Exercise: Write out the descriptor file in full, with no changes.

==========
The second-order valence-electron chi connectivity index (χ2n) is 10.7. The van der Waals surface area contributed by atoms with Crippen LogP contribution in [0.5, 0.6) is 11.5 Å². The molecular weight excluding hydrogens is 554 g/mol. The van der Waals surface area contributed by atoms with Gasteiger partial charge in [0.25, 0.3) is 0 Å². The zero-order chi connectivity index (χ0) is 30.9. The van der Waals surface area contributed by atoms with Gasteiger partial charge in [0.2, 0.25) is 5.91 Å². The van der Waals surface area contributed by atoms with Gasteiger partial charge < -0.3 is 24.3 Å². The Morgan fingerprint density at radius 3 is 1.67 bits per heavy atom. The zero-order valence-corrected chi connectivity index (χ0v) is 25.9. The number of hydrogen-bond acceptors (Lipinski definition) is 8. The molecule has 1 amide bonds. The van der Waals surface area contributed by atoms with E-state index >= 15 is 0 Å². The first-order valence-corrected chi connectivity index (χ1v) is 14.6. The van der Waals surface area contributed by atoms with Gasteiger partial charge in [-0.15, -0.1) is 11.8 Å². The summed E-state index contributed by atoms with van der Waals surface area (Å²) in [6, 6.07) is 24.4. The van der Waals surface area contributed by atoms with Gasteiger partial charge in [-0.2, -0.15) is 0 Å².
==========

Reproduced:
The second-order valence-electron chi connectivity index (χ2n) is 10.7. The van der Waals surface area contributed by atoms with Crippen LogP contribution in [0.5, 0.6) is 11.5 Å². The molecular weight excluding hydrogens is 554 g/mol. The van der Waals surface area contributed by atoms with Gasteiger partial charge in [0.25, 0.3) is 0 Å². The zero-order chi connectivity index (χ0) is 30.9. The van der Waals surface area contributed by atoms with Gasteiger partial charge in [0.2, 0.25) is 5.91 Å². The van der Waals surface area contributed by atoms with Gasteiger partial charge < -0.3 is 24.3 Å². The Morgan fingerprint density at radius 3 is 1.67 bits per heavy atom. The zero-order valence-corrected chi connectivity index (χ0v) is 25.9. The number of hydrogen-bond acceptors (Lipinski definition) is 8. The molecule has 1 amide bonds. The van der Waals surface area contributed by atoms with E-state index >= 15 is 0 Å². The first-order valence-corrected chi connectivity index (χ1v) is 14.6. The van der Waals surface area contributed by atoms with Gasteiger partial charge in [-0.15, -0.1) is 11.8 Å². The summed E-state index contributed by atoms with van der Waals surface area (Å²) in [6, 6.07) is 24.4. The van der Waals surface area contributed by atoms with Gasteiger partial charge in [-0.2, -0.15) is 0 Å².